The stay at home message will remain as strong guidance.

It is understood a potential proposal to put travel restrictions into legal force did not get much support around the executive table and it was felt it would be too difficult to enforce.

The executive has said liaisons with the PSNI on visibility will continue.

What has the executive said?

First Minister Arlene Foster, whose party the DUP had blocked proposals to extend some restrictions last week, said it was not a position the executive "had hoped to be in", with the regulations due to end next week.

"The R rate has unfortunately not dropped as far, or for as long, as had been estimated. We have taken some time today to look at the reasons for this. Sadly it is clear that a careless minority have significantly undermined the sacrifices of the many," she said.

"So I want to take this opportunity to say to those who feel it's acceptable to flout public health advice, think again.

"We all need to work together to save our hospitals, to save Christmas, to save lives."

Deputy First Minister Michelle O'Neill said the interventions agreed on Thursday night were "difficult but necessary" to avoid hospitals being overwhelmed in the run-up to Christmas.

In a video on social media, she said the impact of the virus had been "brought home" to her, after a relative of hers had died with Covid-19 overnight.

Health Minister Robin Swann, who had been urging the executive to agree to tighter measures, said he wanted to thank his colleagues for supporting the recommendations.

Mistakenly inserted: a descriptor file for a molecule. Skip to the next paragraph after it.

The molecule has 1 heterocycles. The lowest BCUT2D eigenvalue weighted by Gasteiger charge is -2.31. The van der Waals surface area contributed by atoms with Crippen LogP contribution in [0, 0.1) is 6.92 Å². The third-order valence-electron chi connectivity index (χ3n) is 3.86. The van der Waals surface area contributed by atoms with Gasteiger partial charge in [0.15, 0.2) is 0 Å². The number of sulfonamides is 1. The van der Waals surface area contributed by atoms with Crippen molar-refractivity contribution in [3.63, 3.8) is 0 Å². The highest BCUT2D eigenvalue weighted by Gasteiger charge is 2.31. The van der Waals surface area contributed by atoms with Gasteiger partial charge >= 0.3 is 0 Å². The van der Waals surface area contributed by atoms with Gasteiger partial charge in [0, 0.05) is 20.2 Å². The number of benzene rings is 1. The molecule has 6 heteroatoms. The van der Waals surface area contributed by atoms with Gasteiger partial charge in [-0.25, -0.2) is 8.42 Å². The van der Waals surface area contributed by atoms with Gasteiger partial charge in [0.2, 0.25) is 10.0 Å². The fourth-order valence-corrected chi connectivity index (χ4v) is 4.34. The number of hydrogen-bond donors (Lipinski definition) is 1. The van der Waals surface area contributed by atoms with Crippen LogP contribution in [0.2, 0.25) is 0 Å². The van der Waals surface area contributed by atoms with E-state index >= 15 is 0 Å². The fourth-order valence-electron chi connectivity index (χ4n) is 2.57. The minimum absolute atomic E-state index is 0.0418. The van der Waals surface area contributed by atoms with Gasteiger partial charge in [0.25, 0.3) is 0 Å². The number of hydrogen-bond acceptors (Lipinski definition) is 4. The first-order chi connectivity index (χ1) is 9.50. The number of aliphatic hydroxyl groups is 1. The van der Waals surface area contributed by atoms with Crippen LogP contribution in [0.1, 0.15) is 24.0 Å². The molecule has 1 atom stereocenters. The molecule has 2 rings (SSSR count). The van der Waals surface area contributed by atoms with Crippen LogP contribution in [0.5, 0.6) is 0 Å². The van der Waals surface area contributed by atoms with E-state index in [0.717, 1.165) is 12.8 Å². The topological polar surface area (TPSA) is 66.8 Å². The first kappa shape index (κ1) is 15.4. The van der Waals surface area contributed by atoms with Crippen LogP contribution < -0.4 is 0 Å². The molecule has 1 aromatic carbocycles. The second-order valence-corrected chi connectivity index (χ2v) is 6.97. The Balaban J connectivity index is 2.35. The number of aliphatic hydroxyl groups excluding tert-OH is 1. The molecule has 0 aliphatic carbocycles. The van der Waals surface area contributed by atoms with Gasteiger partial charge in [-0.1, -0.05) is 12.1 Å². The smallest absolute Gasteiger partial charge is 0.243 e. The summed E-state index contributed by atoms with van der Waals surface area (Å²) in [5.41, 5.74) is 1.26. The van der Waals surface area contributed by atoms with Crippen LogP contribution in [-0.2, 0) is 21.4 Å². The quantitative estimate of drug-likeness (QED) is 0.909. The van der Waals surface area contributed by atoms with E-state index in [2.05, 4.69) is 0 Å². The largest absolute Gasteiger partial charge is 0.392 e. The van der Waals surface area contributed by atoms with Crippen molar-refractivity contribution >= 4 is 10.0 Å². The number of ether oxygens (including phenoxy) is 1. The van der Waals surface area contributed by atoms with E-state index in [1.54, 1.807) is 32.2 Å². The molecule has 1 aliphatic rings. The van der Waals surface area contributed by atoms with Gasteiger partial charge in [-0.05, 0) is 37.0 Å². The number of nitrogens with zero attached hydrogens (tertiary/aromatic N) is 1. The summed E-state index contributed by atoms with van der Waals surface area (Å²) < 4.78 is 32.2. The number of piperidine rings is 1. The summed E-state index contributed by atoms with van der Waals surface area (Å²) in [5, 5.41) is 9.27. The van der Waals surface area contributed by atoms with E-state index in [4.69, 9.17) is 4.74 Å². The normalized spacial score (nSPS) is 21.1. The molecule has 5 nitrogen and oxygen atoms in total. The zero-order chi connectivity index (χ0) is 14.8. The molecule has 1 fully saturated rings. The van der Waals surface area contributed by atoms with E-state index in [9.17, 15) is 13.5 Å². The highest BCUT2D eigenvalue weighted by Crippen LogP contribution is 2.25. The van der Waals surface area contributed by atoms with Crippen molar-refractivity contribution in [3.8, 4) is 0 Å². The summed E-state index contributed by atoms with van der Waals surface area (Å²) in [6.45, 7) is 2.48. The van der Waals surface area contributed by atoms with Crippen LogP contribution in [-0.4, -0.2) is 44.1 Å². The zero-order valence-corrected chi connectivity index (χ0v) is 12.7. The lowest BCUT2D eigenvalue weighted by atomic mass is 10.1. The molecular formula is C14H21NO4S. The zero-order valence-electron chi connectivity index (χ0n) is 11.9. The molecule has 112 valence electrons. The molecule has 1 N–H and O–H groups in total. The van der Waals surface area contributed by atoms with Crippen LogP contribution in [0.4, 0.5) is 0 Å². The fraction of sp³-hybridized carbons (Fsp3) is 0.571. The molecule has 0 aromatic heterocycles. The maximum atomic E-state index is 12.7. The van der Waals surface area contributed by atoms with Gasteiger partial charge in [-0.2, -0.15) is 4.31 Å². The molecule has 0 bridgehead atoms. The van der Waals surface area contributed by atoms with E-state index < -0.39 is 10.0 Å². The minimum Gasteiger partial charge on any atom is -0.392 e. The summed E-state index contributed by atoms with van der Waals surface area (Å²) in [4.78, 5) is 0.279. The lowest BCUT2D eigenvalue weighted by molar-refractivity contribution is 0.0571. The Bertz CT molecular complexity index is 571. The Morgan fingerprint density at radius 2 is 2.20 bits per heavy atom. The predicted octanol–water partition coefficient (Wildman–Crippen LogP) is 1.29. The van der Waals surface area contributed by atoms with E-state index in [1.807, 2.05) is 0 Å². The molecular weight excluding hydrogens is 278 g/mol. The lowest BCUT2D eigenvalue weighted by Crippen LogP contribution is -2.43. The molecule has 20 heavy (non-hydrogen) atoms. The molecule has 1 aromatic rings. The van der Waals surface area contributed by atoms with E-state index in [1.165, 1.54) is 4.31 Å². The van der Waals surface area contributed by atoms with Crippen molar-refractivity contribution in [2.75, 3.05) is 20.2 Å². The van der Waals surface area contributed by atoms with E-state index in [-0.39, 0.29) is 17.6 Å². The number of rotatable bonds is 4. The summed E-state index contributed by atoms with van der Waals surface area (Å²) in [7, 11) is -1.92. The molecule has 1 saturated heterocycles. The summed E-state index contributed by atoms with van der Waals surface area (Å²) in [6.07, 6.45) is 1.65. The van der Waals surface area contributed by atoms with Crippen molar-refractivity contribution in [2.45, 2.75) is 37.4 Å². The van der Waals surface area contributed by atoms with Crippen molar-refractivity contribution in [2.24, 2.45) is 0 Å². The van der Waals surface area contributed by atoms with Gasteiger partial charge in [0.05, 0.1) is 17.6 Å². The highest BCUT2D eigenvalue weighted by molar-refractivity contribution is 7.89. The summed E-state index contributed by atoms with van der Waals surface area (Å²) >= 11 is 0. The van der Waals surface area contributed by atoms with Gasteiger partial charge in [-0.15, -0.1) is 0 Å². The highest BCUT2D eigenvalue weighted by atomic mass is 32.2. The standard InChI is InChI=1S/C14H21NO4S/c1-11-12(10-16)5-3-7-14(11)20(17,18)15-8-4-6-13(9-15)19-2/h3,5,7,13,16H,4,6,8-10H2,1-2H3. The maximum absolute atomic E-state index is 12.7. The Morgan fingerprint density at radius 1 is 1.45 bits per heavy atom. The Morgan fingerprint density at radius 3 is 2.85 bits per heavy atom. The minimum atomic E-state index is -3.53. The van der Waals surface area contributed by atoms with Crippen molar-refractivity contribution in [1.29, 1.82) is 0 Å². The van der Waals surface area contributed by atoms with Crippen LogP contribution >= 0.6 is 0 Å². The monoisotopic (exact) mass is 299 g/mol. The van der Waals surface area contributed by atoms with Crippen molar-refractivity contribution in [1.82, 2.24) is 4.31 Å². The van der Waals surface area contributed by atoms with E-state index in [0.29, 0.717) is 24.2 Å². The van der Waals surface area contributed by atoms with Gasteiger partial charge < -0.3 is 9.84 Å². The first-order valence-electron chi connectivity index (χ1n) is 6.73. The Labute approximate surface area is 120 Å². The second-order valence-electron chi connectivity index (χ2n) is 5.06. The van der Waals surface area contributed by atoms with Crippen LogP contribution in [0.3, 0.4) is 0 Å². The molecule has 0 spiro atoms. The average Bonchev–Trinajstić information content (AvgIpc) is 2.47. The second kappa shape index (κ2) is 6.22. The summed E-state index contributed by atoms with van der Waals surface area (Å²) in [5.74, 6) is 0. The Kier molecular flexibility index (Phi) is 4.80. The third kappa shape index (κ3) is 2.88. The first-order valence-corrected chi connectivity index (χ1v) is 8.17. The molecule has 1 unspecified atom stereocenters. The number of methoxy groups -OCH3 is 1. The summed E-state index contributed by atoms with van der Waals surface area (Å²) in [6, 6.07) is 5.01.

This virus has tested us all across society in ways we have never been tested before," he said.

"Nowhere has the pressure been more severe than in our health and social care system.

"All of us now have to work really hard to achieve a happier festive season. Please follow the public health advice and stay at home. Let's all redouble our efforts and look after each other."

How have business leaders reacted?

Simon Hamilton, chief executive of the Belfast Chamber of Commerce, said trust in the executive was now at "rock bottom", as a result of the decision taken to close non-essential retail again.

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He said: "The decision to close retail is probably the biggest boost to online shopping in Northern Ireland since the invention of the internet.

"It cannot be understated what damage a decision to close shops at this time will do to jobs."

While Glyn Roberts of Retail NI warned the decision would "kill small businesses, rather than the virus".

"In the next week, we will see a huge rush of shoppers to our high streets, which clearly will not help with social distancing," he said.

Aodhán Connolly, director of the Northern Ireland Retail Consortium, said he accepted the executive's decision but said the timing could not be worse.

"November and December are peak trading months and millions of pounds per week will be lost in sales during what should be our busiest period," he said.

"We are asking the executive urgently to provide clarity about the criteria for reopening and to ensure that affected businesses are adequately supported in the coming months."

Hospitality representatives have also criticised the decision to keep their sector closed for another two weeks from next Friday.

Colin Neill of Hospitality Ulster said ministers should not underestimate the "huge amount of anger" across his industry.

"We now expect to meet with the health minister, chief medical officer and the chief scientific adviser tomorrow for an urgent meeting with the hospitality industry steering group to start the process of working a way out of this awful situation," he added.

The decisions to extend the restrictions, which go much further than what had been anticipated, will now expire on 11 December.